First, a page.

“Must our voiceless in care depend on whistle-blowers?” Ó Caoláin
Deputy Caoimhghín Ó Caoláin has today raised the distressing issues surrounding substandard care in a particular unit of the Áras Attracta Care Home in Swinford, County Mayo to be reported on tonight by RTÉ’s Primetime. The care home is now being investigated by the HSE, HIQA and An Garda Síochána, and nine staff have been suspended without prejudice after complaints were relayed to the HSE.
Questioning an Taoiseach Deputy Ó Caoláin said:
“Must our voiceless in care depend on whistle-blowers, unannounced HIQA inspections and RTE's Prime Time programme to expose the wholly unacceptable behaviour of some who work in our care homes and facilities?
“I know at first hand the great work that so many employed in these settings perform. I have a brother with an intellectual disability in a HSE care home. This drip, drip exposé of dreadful behaviour by some must also deeply hurt those who are true carers in these settings.
“For all concerned - but especially for those who cannot speak for themselves, like my brother - this behaviour must be rooted out once and for all. In the case of Áras Attracta, HIQA had inspected, made recommendations, returned and felt that all had been addressed. These inspections are not enough and we cannot depend on them alone.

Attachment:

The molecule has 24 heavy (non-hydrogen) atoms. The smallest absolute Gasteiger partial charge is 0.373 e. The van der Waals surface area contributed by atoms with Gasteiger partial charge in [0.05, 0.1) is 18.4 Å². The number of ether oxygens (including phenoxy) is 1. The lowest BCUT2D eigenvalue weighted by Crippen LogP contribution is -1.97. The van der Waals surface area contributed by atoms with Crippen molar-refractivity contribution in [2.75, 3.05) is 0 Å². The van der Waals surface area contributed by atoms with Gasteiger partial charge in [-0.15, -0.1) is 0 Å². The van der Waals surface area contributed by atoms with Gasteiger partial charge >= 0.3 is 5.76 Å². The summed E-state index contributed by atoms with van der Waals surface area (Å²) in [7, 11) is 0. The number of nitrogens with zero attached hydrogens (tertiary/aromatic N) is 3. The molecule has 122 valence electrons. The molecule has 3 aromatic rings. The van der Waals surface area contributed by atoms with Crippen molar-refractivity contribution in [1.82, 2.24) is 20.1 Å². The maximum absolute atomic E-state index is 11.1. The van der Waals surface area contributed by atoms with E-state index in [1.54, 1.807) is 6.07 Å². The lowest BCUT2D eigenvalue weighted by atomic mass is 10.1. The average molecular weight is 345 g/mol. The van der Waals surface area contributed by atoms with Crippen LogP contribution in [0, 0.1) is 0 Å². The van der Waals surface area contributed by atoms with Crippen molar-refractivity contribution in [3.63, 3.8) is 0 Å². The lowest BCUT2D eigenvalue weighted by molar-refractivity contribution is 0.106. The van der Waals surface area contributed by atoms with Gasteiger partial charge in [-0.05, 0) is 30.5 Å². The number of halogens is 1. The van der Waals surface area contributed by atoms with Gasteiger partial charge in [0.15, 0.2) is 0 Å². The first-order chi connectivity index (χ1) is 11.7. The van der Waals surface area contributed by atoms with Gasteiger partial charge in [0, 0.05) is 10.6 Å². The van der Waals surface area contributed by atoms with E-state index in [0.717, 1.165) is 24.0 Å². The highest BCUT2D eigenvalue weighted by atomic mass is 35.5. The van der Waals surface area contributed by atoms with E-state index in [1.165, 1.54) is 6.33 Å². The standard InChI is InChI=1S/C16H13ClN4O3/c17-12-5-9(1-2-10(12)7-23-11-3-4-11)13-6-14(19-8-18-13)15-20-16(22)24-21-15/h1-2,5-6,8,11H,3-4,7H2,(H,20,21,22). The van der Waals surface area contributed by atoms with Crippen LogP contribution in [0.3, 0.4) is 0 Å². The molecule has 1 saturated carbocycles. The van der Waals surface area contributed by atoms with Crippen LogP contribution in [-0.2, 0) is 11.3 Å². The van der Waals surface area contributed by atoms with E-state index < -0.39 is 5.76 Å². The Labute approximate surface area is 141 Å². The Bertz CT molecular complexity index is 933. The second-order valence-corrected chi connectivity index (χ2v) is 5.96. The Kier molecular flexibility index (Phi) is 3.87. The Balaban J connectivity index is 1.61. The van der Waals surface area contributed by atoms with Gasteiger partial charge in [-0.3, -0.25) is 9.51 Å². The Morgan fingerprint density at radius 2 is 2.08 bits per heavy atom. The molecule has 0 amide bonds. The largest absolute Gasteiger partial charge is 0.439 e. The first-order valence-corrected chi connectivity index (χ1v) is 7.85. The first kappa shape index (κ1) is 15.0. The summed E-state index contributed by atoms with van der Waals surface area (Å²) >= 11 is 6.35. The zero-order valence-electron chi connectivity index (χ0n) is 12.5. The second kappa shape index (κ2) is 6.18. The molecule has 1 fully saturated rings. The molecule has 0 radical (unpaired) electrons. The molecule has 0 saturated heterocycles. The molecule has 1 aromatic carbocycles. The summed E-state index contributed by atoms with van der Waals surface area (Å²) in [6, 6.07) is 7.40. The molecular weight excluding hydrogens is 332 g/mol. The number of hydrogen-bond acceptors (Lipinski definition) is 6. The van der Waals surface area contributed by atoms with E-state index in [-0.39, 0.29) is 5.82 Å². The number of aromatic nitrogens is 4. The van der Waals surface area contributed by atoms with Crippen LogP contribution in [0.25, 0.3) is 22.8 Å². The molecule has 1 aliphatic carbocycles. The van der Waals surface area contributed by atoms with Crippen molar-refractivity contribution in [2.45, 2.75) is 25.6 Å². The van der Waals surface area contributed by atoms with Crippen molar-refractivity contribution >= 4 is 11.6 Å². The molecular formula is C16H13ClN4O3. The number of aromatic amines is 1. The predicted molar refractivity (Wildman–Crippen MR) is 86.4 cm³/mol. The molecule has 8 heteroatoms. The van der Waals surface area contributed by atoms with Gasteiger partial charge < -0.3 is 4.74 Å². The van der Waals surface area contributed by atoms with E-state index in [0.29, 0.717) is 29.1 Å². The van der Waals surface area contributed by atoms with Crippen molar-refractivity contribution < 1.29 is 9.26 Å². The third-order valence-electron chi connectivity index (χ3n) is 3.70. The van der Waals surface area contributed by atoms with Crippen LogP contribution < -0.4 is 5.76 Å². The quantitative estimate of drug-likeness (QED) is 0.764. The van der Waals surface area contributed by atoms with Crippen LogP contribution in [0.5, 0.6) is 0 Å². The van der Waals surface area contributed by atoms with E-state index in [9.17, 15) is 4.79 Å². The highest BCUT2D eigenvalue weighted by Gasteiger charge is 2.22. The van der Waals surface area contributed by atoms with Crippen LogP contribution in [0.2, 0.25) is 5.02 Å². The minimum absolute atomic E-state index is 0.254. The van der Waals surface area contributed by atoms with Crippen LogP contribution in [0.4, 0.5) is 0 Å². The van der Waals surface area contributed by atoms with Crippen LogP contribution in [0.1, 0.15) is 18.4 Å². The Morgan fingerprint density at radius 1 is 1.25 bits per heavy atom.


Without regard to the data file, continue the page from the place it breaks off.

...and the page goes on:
“I ask the Taoiseach what real steps are he and his Government colleagues, and the HSE, going to take to ensure that this particular problem - that presents time after time, in one incident after another - is substantively addressed once and for all?
Deputy Ó Caoláin continued:
“This is not only about Áras Attracta. This is not an isolated incident. There has been a range of other settings exposed for malpractice over these years. The critical matter is not just the address of the individual care home setting. There is a need for a root-and-branch re-examination of the level of training, management and oversight right across the board. That is what is required. As I have stated, I do not accept that everything is being done; real steps must now be taken.
“I noted the commentary of Mr. Tony O'Brien, the Director General of the HSE, with regard to wider use of undercover surveillance but that is such a reactive step under the assumption that things are wrong. We must take the required steps in order to help ensure the highest standards are understood in the first instance and implemented by those we trust to look after those defenceless loved ones in our respective families. My brother is non-verbal and I can understand what was said earlier today by the sibling of one of those who will be most particularly focused upon in tonight's programme. These people are incapable of voicing or giving expression on whatever treatment they are being subjected to. The uncertainty causes great fear for families, especially for parents and siblings.
“We must examine care settings right across the board and instill through retraining and uptraining the highest standards in the first instance in management and oversight in every care setting in the land. Will the Taoiseach take that on board?” concluded Deputy Ó Caoláin.